Saindhav review : Venkatesh’s slow-burn action drama is stylish but lacks punch, writes Srivathsan Nadadhur
In a fictitious port city – Chandraprastha – Saindhav is a crane operator, who leads a peaceful life with his school-going daughter Gayathri. He shares a warm rapport with a neighbour Manu, a divorcee who works in the municipality. When Gayathri is diagnosed with a rare medical condition – spinal muscular atrophy – Saindhav is forced to return to his violent ways.
For someone of Venkatesh’s calibre, who’s ‘been there done that’, played safe and gone through the grind in Telugu cinema for four decades, the actor is in the middle of a challenging phase. While it’s convenient for him to rest on his laurels and image, the time is ripe to take a few creative risks. His latest film Saindhav banks on his stardom and also has him exploring a rare slowburn action drama.
The film is set in Chandraprastha, where the administration is falling apart, coinciding with the rise of an underworld don Vikas Malik, who crosses paths with a crane operator Saindhav. Saindhav needs Rs 17 crore to rescue his daughter and returning to crime is his last resort. The tone is subdued, the heroics and emotions are deliberately underplayed.
Saindhav is focused in its narrative, the subplots are minimal, alternating between the father-daughter drama and the stylised violence centring on the power game within the underworld. If the rootedness, taut screenplay were director Sailesh Kolanu’s strengths in his crime-thriller franchise Hit, the stakes are raised in Saindhav, though, at the cost of the finesse in the writing.
There’s a lovely visual style in establishing the dystopian, eerie ambience of the sedate drama; the aesthetics ensure authenticity in the depiction of a city where there’s little hope. The dialogues are refreshingly minimal, a zesty background score tries to uplift the aura of a restrained protagonist with a violent past. The narrative control in the first hour is impressive, even if the plot is wafer thin.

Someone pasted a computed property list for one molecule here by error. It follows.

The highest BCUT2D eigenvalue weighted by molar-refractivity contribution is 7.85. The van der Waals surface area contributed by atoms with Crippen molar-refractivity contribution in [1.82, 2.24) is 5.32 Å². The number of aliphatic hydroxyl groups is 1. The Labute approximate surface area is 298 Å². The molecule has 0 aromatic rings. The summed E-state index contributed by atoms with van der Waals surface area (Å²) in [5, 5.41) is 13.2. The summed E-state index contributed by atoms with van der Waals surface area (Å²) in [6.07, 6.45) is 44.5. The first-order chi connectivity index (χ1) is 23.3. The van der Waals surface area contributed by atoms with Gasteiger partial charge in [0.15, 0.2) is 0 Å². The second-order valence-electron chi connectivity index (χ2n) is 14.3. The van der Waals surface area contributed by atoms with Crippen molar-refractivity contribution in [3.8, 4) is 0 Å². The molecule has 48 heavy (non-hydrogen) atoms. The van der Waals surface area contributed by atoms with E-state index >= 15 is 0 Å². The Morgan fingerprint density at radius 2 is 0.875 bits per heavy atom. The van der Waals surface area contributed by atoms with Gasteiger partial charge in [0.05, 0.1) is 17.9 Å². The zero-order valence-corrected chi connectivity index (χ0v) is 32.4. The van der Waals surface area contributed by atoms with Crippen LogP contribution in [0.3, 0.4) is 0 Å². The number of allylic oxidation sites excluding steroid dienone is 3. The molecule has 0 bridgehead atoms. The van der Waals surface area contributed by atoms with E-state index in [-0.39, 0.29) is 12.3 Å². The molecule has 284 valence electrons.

There’s little to complain about Saindhav’s life and his heroics, but the subplots around the underworld are underdeveloped. The only exception is Vikas Malik, he has all the attributes of an intriguing opponent. He relies on Hindi, speaks broken Telugu, is bitter about the humiliation during his ascent to the top and desperate to woo his girlfriend Jasmine. You sense his quest for power.
Both Saindhav and Vikas have peculiar catch phrases they get back to. The former keeps uttering ‘Lekka maruddhi naa kodaka’ and Vikas uses the ‘Ben Stokes’ excuse to foulmouth his opponents. There are a handful of cameos, few subplots around Mano’s abusive past, a customs officer, a pharmaceutical company and an NGO to add more juice to the drama.
When you look past Saindhav’s canvas, efforts with the sound design, cinematography and the music score, you realise how the film mistakes heavy ammunition and slow motion-heroics for tension. Interestingly, the director does away with a flashback and only showcases flashes of Saindhav’s tryst with crime – ‘I’ve done nothing much to boast of,’ he detachedly says.
Once the emotional conflict in established, Saindhav takes a viewer for granted. The Bujjokondave song needlessly reiterates what’s quite obvious. The restrained family man suddenly becomes a messiah, fighting for the larger good. The action choreography is rather lazy in the second hour and there’s little meat in the writing or the drama to hold the fort.
Venkatesh embraces his greys with elegance, switching roles as a doting father and a merciless killer and makes a commendable effort to rediscover himself as a performer. While Shraddha Srinath’s capabilities as a performer don’t need any introduction, it’s disappointing to see her in a role that restricts her to be vulnerable and be an emotional anchor of the family. It barely tests her mettle.
Nawazuddin Siddiqui, despite having explored many dimensions of villainy in his prolific career, is lively bringing Vikas Malik to life, along with his eccentricities. While he’s a quintessential baddie, he has an identity of his own too. The cameos of Ruhani Sharma, Arya, Andrea Jeremiah, Jaya Prakash, Jisshu Sengupta bring about a few occasional bursts of enthusiasm into the screenplay. Mukesh Rishi, Getup Srinu, Chaitanya Sagiraju make a mark in their brief screen time.
Manikandan’s cinematography contributes richly the film’s ambience, while Santhosh Narayanan’s background score (and songs like Sarada Saradaga, Wrong Usage) impresses in parts. Though the director may claim to be a fan of Denzel Washington’s The Equaliser, the film appears to be inspired by a closer cousin – Lokesh Kanagaraj’s Vikram.
There’s an earnest effort from the team of Saindhav to place a middle-aged protagonist in a slow-burn action drama. While the visual style, music and action segments work in parts, the writing is largely disappointing and lacks meat. Venkatesh and Nawazuddin Siddiqui’s assured performances bring respectability to the film.